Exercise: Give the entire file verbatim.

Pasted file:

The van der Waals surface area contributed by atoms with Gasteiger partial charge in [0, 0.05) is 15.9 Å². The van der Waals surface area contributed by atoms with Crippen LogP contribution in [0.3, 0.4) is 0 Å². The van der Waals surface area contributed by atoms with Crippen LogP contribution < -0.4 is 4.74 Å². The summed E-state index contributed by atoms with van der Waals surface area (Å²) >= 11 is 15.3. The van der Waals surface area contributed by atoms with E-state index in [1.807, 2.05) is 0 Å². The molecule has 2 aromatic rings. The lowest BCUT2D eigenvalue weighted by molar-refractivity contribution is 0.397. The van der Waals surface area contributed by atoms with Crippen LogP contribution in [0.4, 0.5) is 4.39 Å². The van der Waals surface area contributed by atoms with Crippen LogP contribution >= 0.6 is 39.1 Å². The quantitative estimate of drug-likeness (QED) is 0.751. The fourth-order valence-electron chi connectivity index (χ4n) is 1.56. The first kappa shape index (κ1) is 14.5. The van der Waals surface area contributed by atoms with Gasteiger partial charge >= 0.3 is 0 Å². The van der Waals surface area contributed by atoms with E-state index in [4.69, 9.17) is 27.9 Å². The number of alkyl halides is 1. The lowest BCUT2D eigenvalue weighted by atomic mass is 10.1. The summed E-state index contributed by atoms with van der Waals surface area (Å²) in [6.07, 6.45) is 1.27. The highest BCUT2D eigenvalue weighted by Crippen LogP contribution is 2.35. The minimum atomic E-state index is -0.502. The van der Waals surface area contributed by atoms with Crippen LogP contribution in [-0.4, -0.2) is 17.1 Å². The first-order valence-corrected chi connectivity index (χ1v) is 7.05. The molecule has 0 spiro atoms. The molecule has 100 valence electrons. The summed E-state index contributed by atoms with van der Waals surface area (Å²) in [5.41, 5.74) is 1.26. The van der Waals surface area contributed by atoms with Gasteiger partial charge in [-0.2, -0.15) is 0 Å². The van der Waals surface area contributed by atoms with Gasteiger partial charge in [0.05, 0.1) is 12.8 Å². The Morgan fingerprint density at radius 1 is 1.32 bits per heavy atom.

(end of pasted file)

The van der Waals surface area contributed by atoms with Gasteiger partial charge in [0, 0.05) is 15.9 Å². The van der Waals surface area contributed by atoms with Crippen LogP contribution in [0.3, 0.4) is 0 Å². The van der Waals surface area contributed by atoms with Crippen LogP contribution < -0.4 is 4.74 Å². The summed E-state index contributed by atoms with van der Waals surface area (Å²) >= 11 is 15.3. The van der Waals surface area contributed by atoms with E-state index in [1.807, 2.05) is 0 Å². The molecule has 2 aromatic rings. The lowest BCUT2D eigenvalue weighted by molar-refractivity contribution is 0.397. The van der Waals surface area contributed by atoms with Crippen LogP contribution in [0.4, 0.5) is 4.39 Å². The van der Waals surface area contributed by atoms with Crippen LogP contribution >= 0.6 is 39.1 Å². The quantitative estimate of drug-likeness (QED) is 0.751. The fourth-order valence-electron chi connectivity index (χ4n) is 1.56. The first kappa shape index (κ1) is 14.5. The van der Waals surface area contributed by atoms with Gasteiger partial charge >= 0.3 is 0 Å². The van der Waals surface area contributed by atoms with E-state index in [4.69, 9.17) is 27.9 Å². The number of alkyl halides is 1. The lowest BCUT2D eigenvalue weighted by atomic mass is 10.1. The summed E-state index contributed by atoms with van der Waals surface area (Å²) in [6.07, 6.45) is 1.27. The highest BCUT2D eigenvalue weighted by Crippen LogP contribution is 2.35. The minimum atomic E-state index is -0.502. The van der Waals surface area contributed by atoms with Crippen LogP contribution in [-0.4, -0.2) is 17.1 Å². The first-order valence-corrected chi connectivity index (χ1v) is 7.05. The molecule has 0 spiro atoms. The molecule has 100 valence electrons. The summed E-state index contributed by atoms with van der Waals surface area (Å²) in [5.41, 5.74) is 1.26. The van der Waals surface area contributed by atoms with Gasteiger partial charge in [-0.2, -0.15) is 0 Å². The van der Waals surface area contributed by atoms with Gasteiger partial charge in [0.05, 0.1) is 12.8 Å². The Morgan fingerprint density at radius 1 is 1.32 bits per heavy atom.